“We are aware that some stocks are shifting distributions in response to climate change, and we continue to work with . . . partners to address these shifts,” Michael Pentony, the regional administrator of the National Oceanic and Atmospheric Administration, said in a statement. “We also work with our Canadian neighbors on several shared stocks, as well as through international regional fishery management organizations.”
Tom Nies, executive director of the New England Fishery Management Council, which oversees the region’s fishing issues, said he and his counterparts on the other councils along the East Coast “have been talking about this issue for years.”
While quotas haven’t been adjusted to mirror the rapid shifts, Nies said, the New England and mid-Atlantic councils have created joint committees to manage the change.
Since 2004, he noted, the United States and Canada have been working together to address issues affecting cod, haddock, and yellowtail flounder, species that cross the boundary in the Gulf of Maine. They now share assessments of each other’s stocks, which they use to set quotas.
Still, as water temperatures rise, more coordination will be needed to head off conflicts, Nies said. “Clearly these changes are a challenge for management,” he said.
Among those challenges is the steady northern migration of black sea bass, a voracious species known for its distinctive black stripe. Nearly half of their quota remains with fishermen in states from Delaware to Virginia, even though NOAA surveys have found that 99 percent of black sea bass now inhabit waters from New Jersey to Rhode Island, Pinsky said.
In an effort to persuade NOAA to change quotas for black sea bass, as well as for scup and summer flounder, congressmen from throughout the region called on the agency two years ago to adjust to the new reality.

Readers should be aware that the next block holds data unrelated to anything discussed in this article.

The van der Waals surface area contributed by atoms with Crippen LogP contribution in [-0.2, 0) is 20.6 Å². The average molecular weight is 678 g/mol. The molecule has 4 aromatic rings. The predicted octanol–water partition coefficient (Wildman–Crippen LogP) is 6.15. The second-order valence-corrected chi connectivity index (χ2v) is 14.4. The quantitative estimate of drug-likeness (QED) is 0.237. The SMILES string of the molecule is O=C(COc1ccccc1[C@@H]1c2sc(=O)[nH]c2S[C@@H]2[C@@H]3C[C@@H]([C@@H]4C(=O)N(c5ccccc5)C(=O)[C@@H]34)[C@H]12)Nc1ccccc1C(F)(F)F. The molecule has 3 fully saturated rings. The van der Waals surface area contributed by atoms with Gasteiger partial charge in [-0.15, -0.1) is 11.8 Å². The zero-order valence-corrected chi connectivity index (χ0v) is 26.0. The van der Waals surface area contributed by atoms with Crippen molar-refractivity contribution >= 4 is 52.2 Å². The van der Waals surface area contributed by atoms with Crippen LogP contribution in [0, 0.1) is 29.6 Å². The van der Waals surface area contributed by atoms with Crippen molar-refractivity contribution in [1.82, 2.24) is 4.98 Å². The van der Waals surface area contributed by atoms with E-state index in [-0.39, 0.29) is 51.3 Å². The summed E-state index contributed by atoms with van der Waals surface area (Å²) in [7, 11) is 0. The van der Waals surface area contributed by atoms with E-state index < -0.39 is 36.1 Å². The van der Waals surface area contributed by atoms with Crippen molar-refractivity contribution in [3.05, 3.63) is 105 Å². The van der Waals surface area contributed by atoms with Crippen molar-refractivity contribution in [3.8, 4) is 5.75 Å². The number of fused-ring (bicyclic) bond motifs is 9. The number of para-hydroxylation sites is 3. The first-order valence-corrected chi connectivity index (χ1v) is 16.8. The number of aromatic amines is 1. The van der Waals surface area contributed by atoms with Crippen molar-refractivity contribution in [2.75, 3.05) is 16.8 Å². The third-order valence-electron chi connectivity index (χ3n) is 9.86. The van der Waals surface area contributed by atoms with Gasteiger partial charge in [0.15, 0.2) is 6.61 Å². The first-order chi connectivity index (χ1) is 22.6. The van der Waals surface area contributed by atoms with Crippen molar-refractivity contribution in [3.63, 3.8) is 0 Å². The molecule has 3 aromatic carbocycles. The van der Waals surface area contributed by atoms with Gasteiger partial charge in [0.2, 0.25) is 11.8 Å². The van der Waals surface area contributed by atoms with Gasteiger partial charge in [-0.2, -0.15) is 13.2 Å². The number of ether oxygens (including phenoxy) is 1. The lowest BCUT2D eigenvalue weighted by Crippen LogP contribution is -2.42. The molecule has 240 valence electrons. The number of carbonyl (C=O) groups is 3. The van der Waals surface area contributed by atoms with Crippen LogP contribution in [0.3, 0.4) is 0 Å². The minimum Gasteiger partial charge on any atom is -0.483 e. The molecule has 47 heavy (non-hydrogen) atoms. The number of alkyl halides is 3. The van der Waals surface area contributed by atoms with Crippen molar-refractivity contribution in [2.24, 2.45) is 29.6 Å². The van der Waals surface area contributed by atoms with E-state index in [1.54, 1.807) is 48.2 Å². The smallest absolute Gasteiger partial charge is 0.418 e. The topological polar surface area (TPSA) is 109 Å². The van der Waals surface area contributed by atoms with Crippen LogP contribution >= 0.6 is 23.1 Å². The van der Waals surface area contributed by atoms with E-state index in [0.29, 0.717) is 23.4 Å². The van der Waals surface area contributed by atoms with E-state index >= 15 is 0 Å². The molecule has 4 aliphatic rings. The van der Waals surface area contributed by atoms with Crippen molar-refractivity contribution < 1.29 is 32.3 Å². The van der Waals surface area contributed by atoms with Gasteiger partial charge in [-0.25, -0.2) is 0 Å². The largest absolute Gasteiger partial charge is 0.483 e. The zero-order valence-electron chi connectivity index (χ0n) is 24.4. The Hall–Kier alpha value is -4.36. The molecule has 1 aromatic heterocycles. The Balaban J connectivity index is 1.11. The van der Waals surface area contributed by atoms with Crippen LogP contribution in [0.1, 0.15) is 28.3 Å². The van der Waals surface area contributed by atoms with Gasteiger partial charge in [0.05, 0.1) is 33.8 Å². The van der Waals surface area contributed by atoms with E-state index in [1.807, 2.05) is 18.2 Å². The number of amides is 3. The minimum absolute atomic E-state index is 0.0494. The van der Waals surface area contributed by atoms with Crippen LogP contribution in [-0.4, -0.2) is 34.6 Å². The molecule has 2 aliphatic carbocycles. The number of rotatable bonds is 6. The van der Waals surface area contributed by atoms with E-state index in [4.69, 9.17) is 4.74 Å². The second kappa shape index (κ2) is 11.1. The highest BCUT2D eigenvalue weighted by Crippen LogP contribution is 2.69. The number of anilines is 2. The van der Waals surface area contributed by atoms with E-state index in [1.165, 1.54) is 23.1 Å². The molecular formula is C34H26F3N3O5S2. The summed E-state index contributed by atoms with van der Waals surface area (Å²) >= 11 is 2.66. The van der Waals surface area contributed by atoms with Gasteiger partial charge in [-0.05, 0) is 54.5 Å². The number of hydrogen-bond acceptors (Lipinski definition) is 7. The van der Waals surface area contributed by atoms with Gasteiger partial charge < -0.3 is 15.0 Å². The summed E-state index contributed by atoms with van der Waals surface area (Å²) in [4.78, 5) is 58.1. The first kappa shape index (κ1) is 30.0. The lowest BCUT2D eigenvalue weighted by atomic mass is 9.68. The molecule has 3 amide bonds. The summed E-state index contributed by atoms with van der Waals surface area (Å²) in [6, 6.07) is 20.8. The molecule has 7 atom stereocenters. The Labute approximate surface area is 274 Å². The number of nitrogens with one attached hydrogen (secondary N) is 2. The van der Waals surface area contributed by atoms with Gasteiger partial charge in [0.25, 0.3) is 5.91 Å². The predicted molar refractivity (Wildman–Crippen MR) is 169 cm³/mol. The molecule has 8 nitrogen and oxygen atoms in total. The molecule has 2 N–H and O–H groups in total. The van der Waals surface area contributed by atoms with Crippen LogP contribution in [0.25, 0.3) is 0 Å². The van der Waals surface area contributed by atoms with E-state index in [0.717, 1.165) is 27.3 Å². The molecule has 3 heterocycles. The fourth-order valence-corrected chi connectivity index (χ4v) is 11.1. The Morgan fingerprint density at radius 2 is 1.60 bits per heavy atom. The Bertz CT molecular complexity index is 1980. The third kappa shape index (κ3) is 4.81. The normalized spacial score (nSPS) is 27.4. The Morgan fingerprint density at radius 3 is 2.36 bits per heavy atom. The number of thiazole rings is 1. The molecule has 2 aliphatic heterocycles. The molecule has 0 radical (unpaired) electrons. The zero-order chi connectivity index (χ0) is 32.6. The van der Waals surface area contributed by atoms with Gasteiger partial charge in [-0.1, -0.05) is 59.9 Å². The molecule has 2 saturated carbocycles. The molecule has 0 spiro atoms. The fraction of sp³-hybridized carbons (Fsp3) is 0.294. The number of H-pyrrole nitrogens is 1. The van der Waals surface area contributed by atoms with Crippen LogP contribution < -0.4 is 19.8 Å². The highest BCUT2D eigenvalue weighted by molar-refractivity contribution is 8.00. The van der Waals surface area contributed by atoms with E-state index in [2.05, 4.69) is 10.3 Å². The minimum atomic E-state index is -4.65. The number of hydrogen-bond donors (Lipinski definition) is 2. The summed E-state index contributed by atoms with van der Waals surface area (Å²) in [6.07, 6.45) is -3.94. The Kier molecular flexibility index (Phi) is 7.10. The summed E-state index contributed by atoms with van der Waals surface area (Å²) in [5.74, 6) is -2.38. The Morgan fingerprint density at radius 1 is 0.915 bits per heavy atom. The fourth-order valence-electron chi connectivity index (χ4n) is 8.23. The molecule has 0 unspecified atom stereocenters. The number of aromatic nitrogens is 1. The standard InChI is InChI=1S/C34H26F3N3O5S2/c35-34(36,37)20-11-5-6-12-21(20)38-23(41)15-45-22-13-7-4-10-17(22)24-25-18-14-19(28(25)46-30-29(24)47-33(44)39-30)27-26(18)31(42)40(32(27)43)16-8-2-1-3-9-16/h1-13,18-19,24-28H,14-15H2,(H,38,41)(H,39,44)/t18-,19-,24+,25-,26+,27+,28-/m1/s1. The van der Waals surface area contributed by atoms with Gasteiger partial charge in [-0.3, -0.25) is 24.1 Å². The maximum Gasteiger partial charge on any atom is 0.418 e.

“New England fishermen are unfairly shortchanged when bountiful stocks managed by a fishery management council outside of their region allocates local states low catch quotas,” they wrote to former US Commerce secretary Penny Pritzker, who oversaw NOAA. “Allocations remain so low that our fishermen continue to throw catch overboard as fishermen coming from as far away as North Carolina can legally take sometimes more than 10 times that of New England vessels in the same waters.”
Environmental advocates and fishing groups have also urged the government to act. Without more international agreements, some worry that fishermen and regulators on one side might decide it’s in their interests to eliminate their quotas as stocks move across borders, even those that have dwindled.
“This fire-sale mentality is irresponsible and dangerous,” said Gib Brogan, a fisheries policy analyst for Oceana, a Washington-based advocacy group. “Recognizing the international nature of fish stocks, and managing them as a whole instead of multiple fragmented components, is essential to sustainable management of our oceans.”
Others cautioned that any significant changes in regulations should await greater certainty that stocks have moved permanently.
At the same time, any new regulatory regime should defer to communities that have fished certain species for generations, some said.
“Right now, we have a static management system and dynamic stocks of fish,” said Rick Robins, who runs a seafood processing business in Virginia and previously served as chairman of the Mid-Atlantic Fishery Management Council. “At the core of this issue is a question of fairness and equity. There need to be changes, but those changes must consider the historic dependency of some communities on existing fisheries.”David Abel can be reached at firstname.lastname@example.org. Follow him on Twitter @davabel.